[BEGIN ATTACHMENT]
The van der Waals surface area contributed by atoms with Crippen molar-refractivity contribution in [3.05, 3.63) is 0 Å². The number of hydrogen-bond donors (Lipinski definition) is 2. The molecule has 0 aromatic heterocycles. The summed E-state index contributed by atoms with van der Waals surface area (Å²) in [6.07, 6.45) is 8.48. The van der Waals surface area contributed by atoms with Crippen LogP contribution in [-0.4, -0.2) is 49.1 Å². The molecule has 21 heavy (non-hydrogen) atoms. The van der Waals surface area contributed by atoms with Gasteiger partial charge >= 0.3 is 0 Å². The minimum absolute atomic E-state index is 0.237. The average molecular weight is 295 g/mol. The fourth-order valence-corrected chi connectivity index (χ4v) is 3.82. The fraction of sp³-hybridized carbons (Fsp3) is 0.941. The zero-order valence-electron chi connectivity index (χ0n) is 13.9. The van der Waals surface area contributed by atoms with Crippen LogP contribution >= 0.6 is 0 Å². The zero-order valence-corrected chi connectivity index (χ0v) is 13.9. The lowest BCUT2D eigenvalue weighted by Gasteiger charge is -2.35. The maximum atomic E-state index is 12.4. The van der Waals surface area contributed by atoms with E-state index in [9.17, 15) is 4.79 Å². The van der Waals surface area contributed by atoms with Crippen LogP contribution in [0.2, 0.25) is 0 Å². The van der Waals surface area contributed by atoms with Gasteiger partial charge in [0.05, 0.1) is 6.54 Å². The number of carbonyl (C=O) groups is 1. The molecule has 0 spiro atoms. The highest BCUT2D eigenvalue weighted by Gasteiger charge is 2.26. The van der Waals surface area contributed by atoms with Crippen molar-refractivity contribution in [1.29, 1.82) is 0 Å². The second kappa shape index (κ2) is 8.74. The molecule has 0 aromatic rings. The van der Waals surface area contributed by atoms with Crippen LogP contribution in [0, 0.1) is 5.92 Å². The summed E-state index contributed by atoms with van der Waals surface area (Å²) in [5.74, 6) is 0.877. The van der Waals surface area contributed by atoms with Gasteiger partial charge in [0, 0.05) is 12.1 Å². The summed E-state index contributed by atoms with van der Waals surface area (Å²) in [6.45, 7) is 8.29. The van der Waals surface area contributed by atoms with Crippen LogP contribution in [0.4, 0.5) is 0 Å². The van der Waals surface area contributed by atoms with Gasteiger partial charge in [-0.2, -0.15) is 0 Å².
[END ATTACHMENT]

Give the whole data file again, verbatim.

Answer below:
The van der Waals surface area contributed by atoms with Crippen molar-refractivity contribution in [3.05, 3.63) is 0 Å². The number of hydrogen-bond donors (Lipinski definition) is 2. The molecule has 0 aromatic heterocycles. The summed E-state index contributed by atoms with van der Waals surface area (Å²) in [6.07, 6.45) is 8.48. The van der Waals surface area contributed by atoms with Crippen LogP contribution in [-0.4, -0.2) is 49.1 Å². The molecule has 21 heavy (non-hydrogen) atoms. The van der Waals surface area contributed by atoms with Gasteiger partial charge >= 0.3 is 0 Å². The minimum absolute atomic E-state index is 0.237. The average molecular weight is 295 g/mol. The fourth-order valence-corrected chi connectivity index (χ4v) is 3.82. The fraction of sp³-hybridized carbons (Fsp3) is 0.941. The zero-order valence-electron chi connectivity index (χ0n) is 13.9. The van der Waals surface area contributed by atoms with Crippen LogP contribution >= 0.6 is 0 Å². The zero-order valence-corrected chi connectivity index (χ0v) is 13.9. The lowest BCUT2D eigenvalue weighted by Gasteiger charge is -2.35. The maximum atomic E-state index is 12.4. The van der Waals surface area contributed by atoms with E-state index in [9.17, 15) is 4.79 Å². The van der Waals surface area contributed by atoms with Crippen LogP contribution in [0.2, 0.25) is 0 Å². The van der Waals surface area contributed by atoms with Gasteiger partial charge in [0.05, 0.1) is 6.54 Å². The number of carbonyl (C=O) groups is 1. The molecule has 0 spiro atoms. The highest BCUT2D eigenvalue weighted by Gasteiger charge is 2.26. The van der Waals surface area contributed by atoms with Crippen molar-refractivity contribution in [1.29, 1.82) is 0 Å². The second kappa shape index (κ2) is 8.74. The molecule has 0 aromatic rings. The van der Waals surface area contributed by atoms with Crippen LogP contribution in [0, 0.1) is 5.92 Å². The summed E-state index contributed by atoms with van der Waals surface area (Å²) in [5.74, 6) is 0.877. The van der Waals surface area contributed by atoms with Gasteiger partial charge in [0, 0.05) is 12.1 Å². The summed E-state index contributed by atoms with van der Waals surface area (Å²) in [6.45, 7) is 8.29. The van der Waals surface area contributed by atoms with Crippen LogP contribution in [0.4, 0.5) is 0 Å². The van der Waals surface area contributed by atoms with Gasteiger partial charge in [-0.2, -0.15) is 0 Å².